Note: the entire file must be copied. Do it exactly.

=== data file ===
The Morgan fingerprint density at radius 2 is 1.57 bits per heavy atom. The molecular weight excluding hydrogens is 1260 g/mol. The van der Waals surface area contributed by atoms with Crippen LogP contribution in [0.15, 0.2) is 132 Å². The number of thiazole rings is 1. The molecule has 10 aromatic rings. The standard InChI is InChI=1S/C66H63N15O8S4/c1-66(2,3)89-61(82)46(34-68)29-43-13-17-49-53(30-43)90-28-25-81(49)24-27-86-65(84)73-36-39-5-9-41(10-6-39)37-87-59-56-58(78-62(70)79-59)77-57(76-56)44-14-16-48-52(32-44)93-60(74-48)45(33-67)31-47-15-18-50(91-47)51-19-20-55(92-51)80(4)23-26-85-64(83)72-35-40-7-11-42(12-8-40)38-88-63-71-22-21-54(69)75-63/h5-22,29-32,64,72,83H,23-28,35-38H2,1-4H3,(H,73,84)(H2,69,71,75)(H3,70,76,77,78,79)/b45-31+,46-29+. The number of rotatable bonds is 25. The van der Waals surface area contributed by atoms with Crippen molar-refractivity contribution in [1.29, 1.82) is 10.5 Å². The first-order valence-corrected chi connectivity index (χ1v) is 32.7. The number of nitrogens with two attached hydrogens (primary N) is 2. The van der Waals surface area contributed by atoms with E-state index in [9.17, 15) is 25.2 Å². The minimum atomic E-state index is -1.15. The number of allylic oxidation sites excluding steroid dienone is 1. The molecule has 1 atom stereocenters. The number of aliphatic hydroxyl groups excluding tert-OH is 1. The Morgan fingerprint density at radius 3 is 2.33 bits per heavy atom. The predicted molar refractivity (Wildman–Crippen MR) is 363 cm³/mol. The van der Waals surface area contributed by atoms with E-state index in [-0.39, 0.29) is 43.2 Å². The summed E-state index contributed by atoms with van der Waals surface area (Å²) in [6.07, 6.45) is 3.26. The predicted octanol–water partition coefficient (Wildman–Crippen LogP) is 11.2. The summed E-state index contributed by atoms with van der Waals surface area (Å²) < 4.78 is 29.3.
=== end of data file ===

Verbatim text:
The Morgan fingerprint density at radius 2 is 1.57 bits per heavy atom. The molecular weight excluding hydrogens is 1260 g/mol. The van der Waals surface area contributed by atoms with Crippen LogP contribution in [0.15, 0.2) is 132 Å². The number of thiazole rings is 1. The molecule has 10 aromatic rings. The standard InChI is InChI=1S/C66H63N15O8S4/c1-66(2,3)89-61(82)46(34-68)29-43-13-17-49-53(30-43)90-28-25-81(49)24-27-86-65(84)73-36-39-5-9-41(10-6-39)37-87-59-56-58(78-62(70)79-59)77-57(76-56)44-14-16-48-52(32-44)93-60(74-48)45(33-67)31-47-15-18-50(91-47)51-19-20-55(92-51)80(4)23-26-85-64(83)72-35-40-7-11-42(12-8-40)38-88-63-71-22-21-54(69)75-63/h5-22,29-32,64,72,83H,23-28,35-38H2,1-4H3,(H,73,84)(H2,69,71,75)(H3,70,76,77,78,79)/b45-31+,46-29+. The number of rotatable bonds is 25. The van der Waals surface area contributed by atoms with Crippen molar-refractivity contribution in [1.29, 1.82) is 10.5 Å². The first-order valence-corrected chi connectivity index (χ1v) is 32.7. The number of nitrogens with two attached hydrogens (primary N) is 2. The van der Waals surface area contributed by atoms with E-state index in [9.17, 15) is 25.2 Å². The minimum atomic E-state index is -1.15. The number of allylic oxidation sites excluding steroid dienone is 1. The molecule has 1 atom stereocenters. The number of aliphatic hydroxyl groups excluding tert-OH is 1. The Morgan fingerprint density at radius 3 is 2.33 bits per heavy atom. The predicted molar refractivity (Wildman–Crippen MR) is 363 cm³/mol. The van der Waals surface area contributed by atoms with E-state index in [-0.39, 0.29) is 43.2 Å². The summed E-state index contributed by atoms with van der Waals surface area (Å²) in [6.07, 6.45) is 3.26. The predicted octanol–water partition coefficient (Wildman–Crippen LogP) is 11.2. The summed E-state index contributed by atoms with van der Waals surface area (Å²) < 4.78 is 29.3.